When you look up tonight, you might notice that alongside brilliant stars are clusters that dot the sky. The star-pricked fuzz of the Pleiades, for example, contains members born together some 100 million years ago.

Astronomers are peeking back in time, showing that many stellar groups were themselves once organized into larger gatherings that have since split. The work, published in Nature and presented at the 244th meeting of the American Astronomical Society, paints a picture of the massive stellar nurseries that created many of the young stars within 3,000 light-years.  

Butterfly Cluster
The Messier 6 cluster, nicknamed the Butterfly Cluster, is one of the earliest to form in its larger family.
ESO / STScI Digitized Sky Survey II

“We're providing the origin stories for most nearby young star clusters surrounding the Sun,” says Cameren Swiggum (University of Vienna, Austria).

Cosmic Rewind

Swiggum and colleagues used the catalog compiled by the European Space Agency’s Gaia mission to track down the origins of young star clusters near the Sun. Gaia provides the three-dimensional position and velocity for the stars in these clusters — measurements that can be surprisingly hard to come by for nearby celestial objects. Even the Pleiades’ distance was long contested. But with Gaia’s information in hand, astronomers can now press the forward and/or rewind button on a cosmic video of the solar neighborhood.

“We can take the velocity vectors that we see for each of these star clusters, and we can just flip it backwards,” Swiggum explains. “We can trace these clusters backwards in time and find where they actually came from.”

What they found is that the clusters’ tracks converge. Selecting hundreds of clusters even younger than the Pleiades, Swiggum and his colleagues followed the motions of their stars over the past 30 million years. The researchers found that more than half of the clusters — 155 of 272 — came from one of three origin points: three huge stellar nurseries that birthed dozens of clusters each.

The results appear trustworthy, says Alice Quillen (University of Rochester), who has studied similar data but wasn’t involved in the current study. “The backwards integration is not going that far back (about ¼ [galactic] rotation) so perturbations from things like spiral arms are probably not going to affect the orbits that much,” she explains. “The fact that the birth places in the backwards integrations were confined to small regions seems really nice (and suggests their orbit integration is robust).”

Star cluster families
More than 150 young star clusters in the solar neighborhood can trace back their origin to one of three families, colored teal, purple, and orange. This illustration shows the clusters' positions overlaid on Gaia imagery of the Milky Way's galactic plane.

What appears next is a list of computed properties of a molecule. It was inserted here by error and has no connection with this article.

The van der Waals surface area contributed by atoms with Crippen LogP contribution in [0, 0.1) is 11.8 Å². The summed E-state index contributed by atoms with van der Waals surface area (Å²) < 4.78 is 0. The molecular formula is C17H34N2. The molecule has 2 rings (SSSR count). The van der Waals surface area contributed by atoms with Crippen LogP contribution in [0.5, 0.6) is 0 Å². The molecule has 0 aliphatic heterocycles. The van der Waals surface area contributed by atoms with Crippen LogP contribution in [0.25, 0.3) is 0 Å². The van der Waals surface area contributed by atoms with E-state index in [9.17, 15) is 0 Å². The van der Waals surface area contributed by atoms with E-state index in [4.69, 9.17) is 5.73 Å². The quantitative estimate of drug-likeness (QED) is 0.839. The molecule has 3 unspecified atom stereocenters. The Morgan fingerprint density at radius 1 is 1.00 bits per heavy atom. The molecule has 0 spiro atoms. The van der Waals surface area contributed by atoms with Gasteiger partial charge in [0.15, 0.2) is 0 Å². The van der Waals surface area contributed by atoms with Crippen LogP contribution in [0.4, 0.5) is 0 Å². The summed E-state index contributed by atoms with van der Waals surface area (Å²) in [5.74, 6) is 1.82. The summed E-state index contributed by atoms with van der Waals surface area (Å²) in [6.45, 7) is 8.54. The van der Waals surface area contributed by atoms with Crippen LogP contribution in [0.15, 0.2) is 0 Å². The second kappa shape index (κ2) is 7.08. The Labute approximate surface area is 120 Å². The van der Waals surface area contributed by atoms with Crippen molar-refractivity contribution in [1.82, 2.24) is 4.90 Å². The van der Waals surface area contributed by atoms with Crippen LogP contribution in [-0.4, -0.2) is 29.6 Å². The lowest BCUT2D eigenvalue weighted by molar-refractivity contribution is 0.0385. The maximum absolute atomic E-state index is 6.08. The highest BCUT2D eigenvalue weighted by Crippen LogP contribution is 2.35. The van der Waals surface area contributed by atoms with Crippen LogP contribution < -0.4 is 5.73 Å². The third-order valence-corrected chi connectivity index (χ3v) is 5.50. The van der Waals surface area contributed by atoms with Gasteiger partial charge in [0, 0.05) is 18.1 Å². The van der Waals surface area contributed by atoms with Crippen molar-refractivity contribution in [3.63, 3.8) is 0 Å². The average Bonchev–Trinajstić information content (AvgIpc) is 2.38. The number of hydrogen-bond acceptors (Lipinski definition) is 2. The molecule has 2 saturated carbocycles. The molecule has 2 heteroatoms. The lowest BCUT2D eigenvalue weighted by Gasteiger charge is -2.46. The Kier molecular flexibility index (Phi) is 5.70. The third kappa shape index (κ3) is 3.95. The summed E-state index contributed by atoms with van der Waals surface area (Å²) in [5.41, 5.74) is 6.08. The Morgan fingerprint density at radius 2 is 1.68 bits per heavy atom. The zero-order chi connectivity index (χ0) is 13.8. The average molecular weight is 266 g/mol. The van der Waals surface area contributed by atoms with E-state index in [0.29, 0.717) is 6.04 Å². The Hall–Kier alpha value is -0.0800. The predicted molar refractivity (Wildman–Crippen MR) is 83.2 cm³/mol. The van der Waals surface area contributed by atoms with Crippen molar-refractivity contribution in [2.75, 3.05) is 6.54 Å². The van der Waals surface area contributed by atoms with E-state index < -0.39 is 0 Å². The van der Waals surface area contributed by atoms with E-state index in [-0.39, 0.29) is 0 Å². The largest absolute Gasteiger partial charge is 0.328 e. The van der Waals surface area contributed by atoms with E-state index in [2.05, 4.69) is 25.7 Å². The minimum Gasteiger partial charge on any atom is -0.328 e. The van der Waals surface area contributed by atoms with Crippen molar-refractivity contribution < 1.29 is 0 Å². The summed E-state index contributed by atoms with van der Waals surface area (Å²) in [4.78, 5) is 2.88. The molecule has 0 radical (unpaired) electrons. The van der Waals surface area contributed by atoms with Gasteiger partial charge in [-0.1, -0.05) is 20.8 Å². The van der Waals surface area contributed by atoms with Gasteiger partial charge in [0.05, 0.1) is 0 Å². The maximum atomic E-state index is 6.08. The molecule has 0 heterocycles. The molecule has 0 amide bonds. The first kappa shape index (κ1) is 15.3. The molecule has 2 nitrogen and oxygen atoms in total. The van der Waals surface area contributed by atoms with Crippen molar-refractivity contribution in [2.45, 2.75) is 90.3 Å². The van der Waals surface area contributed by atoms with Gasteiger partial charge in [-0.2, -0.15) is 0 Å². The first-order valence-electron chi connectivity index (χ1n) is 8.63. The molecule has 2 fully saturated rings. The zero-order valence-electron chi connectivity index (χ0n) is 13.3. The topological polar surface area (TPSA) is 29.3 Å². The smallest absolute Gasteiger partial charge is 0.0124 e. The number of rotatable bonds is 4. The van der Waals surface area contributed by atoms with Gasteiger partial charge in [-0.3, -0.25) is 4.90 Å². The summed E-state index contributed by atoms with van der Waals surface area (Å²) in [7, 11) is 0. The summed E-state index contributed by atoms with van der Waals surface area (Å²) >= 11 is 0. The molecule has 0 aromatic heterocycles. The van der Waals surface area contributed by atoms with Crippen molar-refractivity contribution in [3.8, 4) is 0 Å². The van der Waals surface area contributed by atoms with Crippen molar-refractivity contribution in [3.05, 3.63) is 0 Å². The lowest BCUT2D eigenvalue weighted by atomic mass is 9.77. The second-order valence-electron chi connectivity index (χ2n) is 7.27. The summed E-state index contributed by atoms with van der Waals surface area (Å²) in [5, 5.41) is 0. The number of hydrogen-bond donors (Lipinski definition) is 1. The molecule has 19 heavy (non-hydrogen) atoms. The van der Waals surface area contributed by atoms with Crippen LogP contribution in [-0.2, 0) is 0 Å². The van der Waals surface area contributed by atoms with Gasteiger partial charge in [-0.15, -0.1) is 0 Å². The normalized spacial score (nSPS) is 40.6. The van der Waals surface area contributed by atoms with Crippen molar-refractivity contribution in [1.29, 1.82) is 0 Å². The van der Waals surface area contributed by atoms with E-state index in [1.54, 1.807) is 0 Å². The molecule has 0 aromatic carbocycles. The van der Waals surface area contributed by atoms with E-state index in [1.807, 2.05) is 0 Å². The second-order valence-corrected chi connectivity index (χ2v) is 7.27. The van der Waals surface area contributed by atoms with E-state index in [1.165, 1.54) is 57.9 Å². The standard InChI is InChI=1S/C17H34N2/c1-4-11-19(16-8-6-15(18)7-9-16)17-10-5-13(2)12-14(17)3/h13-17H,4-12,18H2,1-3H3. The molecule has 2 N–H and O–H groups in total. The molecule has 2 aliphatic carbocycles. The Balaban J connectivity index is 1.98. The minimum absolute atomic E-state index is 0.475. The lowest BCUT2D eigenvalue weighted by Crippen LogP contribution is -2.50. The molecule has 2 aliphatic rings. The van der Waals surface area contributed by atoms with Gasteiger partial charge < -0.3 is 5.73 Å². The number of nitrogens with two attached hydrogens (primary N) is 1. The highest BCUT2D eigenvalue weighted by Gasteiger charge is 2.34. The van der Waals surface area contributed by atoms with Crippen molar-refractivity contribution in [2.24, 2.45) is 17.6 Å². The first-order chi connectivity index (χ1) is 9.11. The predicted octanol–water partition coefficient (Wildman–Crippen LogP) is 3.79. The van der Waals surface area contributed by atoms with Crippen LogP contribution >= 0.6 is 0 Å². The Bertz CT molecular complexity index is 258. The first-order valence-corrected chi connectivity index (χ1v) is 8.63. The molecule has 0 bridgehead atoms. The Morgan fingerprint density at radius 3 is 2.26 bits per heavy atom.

C. Swiggum / AAS 244

Blast from the Past

Such large nurseries won’t just make low-mass stars like the Sun. They’ll also produce more massive stars, whose evolutions played out fast and furious. Indeed, not all of the clusters’ stars made it to the present-day: The team estimates that 200 of the massive stars born inside the clusters have since exploded in supernovae.

Collinder 135
The Collinder 135 star cluster and other groups that were born alongside it hosted massive stars that exploded in supernovae before the present day.
ESO / STScI Digitized Sky Survey II

The energy pumped into the galaxy by these supernovae might be responsible for some of the dust-bounded shells that astronomers have observed nearby. For example, Swiggum says, supernovae in a cluster named CR 135 and its natal family might be responsible for clearing a huge dust-lined cavity — a 3,000-light-year-long galactic supershell known as GSH 238+00+09, first identified in the 1990s.

Diagram of Collinder 135 family of clusters and the galactic shell they surround
The Collinder 135 cluster and other members of its family hosted massive stars whose supernova explosions carved out a gigantic shell near the Sun (dotted oval). The members of the Collinder 135 family are now largely arranged around the edge of the shell. The Sun is the yellow circle (not to scale), shown at the center of the Local Bubble (blue).
C. Swiggum / AAS 244

The chain of reasoning is impressive: From low-mass stars in young clusters, Swiggum’s team has inferred the existence — and explosions — of massive stars that we can no longer see. And by doing so, they can explain structures around the Sun today.

There are limits to this type of study, though. Using Gaia data, astronomers can peer back tens of millions of years to see where star clusters formed — but they cannot (yet) look back the billions of years necessary to see the Sun’s birthplace.

“We do not currently have the ability to trace the Sun’s orbit back to its birth-time 4.6 billion years due to the dynamic nature of the galactic environment over such long timescales,” Swiggum says. But he can make an educated guess: “Since the Sun most likely formed in a star cluster, we can speculate that it might have also formed in a cluster that was part of a greater family of clusters, similar to the three young families we see today.”

Explore some of the clusters in this study in this interactive graphic.

Comments


Image of Anthony-Mallama

Anthony-Mallama

June 22, 2024 at 5:51 pm

This is a very interesting article reporting on an impressive result from Gaia data.

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